Most comics and book publishers that normally set up at the show are still being cautious, and very few of the houses contacted by PW will be attending. Many companies still have employee travel bans in place; for others, it’s still too soon to exhibit at an event that, even before the pandemic, was known for spreading “con crud,” a catchall reference to respiratory illnesses common after mingling in the crowds of fans at giant cons and even at smaller comics festivals.

A few publishers have confirmed attendance: manga publisher Viz Media will be at Javits with a big panel presentation, and Bandai, another manga house, will have a large presence. Image Comics, which usually has a prominent booth at NYCC, is not setting up at any shows in 2021. This year, the house will coordinate and promote a few panels for Image creators at NYCC, and it will make several big announcements during the show, according to Kat Salazar, Image Comics’ director of PR and marketing.

The void left by the absence of major exhibitors has been an opportunity for smaller ones. Source Point Press, which puts out a variety of titles and recently licensed the Felix the Cat character, will sponsor NYCC badges, two of the stages, and other prominent signage at the show. The press is filling a spot formerly held by The Walking Dead and the AMC network.

It’s quite a step up for Source Point, says Travis McIntire, CEO of Ox Media, which owns Source Point and the gaming company Deep Water. “It’s an opportunity we couldn’t let go by,” he adds. McIntire recalls that he happened to be talking to a ReedPop rep on the day the previous sponsor dropped out, and he immediately knew “this was a chance for us to be part of what we hope is going to be a historic comeback.”

Live events have been a huge part of building Source Point’s presence in the industry. Before the pandemic, it exhibited at dozens of shows a year wherever it could, and the company considers ReedPop shows something of a home base. Sponsoring the badges is a big move for the future.

“One of the main points for me was that buying a sponsorship came with a right of first refusal,” says McIntire. “So, from my point of view, it’s a huge win-win. Not only can we be part of the resurgence and support a company that we’ve worked with for years, but in 2022 and ’23 I’m going to hold on to this. It’s not an easy opportunity to get.”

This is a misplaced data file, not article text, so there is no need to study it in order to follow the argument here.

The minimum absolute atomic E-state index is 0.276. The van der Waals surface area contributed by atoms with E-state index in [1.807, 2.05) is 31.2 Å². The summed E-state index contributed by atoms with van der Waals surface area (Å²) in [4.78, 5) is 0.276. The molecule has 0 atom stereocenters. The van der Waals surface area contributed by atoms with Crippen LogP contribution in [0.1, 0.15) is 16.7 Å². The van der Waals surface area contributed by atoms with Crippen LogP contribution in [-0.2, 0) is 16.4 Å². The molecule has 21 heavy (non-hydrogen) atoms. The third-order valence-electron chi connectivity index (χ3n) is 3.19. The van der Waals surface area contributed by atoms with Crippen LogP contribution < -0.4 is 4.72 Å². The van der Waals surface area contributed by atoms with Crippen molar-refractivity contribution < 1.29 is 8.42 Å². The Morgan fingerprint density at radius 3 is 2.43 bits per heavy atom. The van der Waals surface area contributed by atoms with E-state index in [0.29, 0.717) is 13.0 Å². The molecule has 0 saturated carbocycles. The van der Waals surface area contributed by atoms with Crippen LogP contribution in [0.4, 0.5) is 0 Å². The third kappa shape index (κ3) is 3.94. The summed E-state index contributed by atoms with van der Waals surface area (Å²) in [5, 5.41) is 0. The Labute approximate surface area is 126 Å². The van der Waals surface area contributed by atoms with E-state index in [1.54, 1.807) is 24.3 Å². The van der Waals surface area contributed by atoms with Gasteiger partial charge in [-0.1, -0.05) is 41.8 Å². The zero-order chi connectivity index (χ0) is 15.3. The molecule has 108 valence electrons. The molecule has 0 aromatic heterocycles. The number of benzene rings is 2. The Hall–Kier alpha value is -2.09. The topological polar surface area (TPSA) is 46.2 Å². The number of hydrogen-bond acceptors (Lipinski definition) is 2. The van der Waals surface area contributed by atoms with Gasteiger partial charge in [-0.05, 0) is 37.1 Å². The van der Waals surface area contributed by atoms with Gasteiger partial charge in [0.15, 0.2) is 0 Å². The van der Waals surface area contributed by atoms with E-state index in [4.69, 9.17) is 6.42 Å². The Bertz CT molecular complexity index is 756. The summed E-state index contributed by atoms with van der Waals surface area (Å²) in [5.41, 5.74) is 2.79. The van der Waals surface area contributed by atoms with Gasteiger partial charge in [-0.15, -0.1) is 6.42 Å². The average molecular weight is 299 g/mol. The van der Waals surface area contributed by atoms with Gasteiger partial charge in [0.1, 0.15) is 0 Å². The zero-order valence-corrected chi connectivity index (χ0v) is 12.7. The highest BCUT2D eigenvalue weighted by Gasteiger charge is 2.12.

Without publishers, creators will be the main draw at NYCC, and some road warriors have been setting up at shows that have opened over the past year. As comics events have come back, creators are learning to adapt to the crazy quilt of health regulations they must deal with across the U.S., says Renée Witterstaetter, who runs a variety of businesses, including Eva Ink Artist Group and Pros & Cons Celebrity Booking, which manage public appearances at conventions and elsewhere for a stable of prominent artists and celebrities.

For 2021, Eva Ink’s plans have been scaled back, but artists Michael Golden, Rodney Ramos, and comics publishing legend Jim Shooter will all be selling and sketching. “I have very limited table space, so we’re going to just be interacting with the people who come,” Witterstaetter says. “It’s a way to reconnect with our fan base in New York, because we haven’t been able to for so long. We really have no expectations. We’re going to go and support the show, because we are local, and just see what happens.”

Witterstaetter’s businesses ground to a halt when the first lockdowns happened in 2020. But she quickly pivoted to a new online event business, Happy Space Pop Con. Her creators were among the first guests to appear at shows when they started again in 2020. “As things started to open up a little bit,” she says, “we did store appearances and very small conventions where we could control our crowd and make sure that there were precautions in place, like a mask mandate and sanitizing stations and temperature checks.”

Local regulations have complicated matters. Many creators pulled out of MegaCon, held in Orlando, Fla., in August, due to the surge in Covid cases in the state, even though the show itself required masks. Some of Witterstaetter’s artists have preexisting conditions, such as diabetes and asthma, so they’ve had to take special precautions. “Sometimes we’d actually put them in a little plastic bubble, which we had made, and have books handed to them,” she says. “Who knows if it did any good, but at least it gave us a sense of security.” She’s also stopped flying to shows and travels by car instead, leading to a series of continent-spanning road trips.

Witterstaetter’s artists are “pretty on board for anything we need to do to stay safe,” she says. “As I book them into appearances, I tell them what the protocols are—and everyone does it. Nobody wants to get sick.”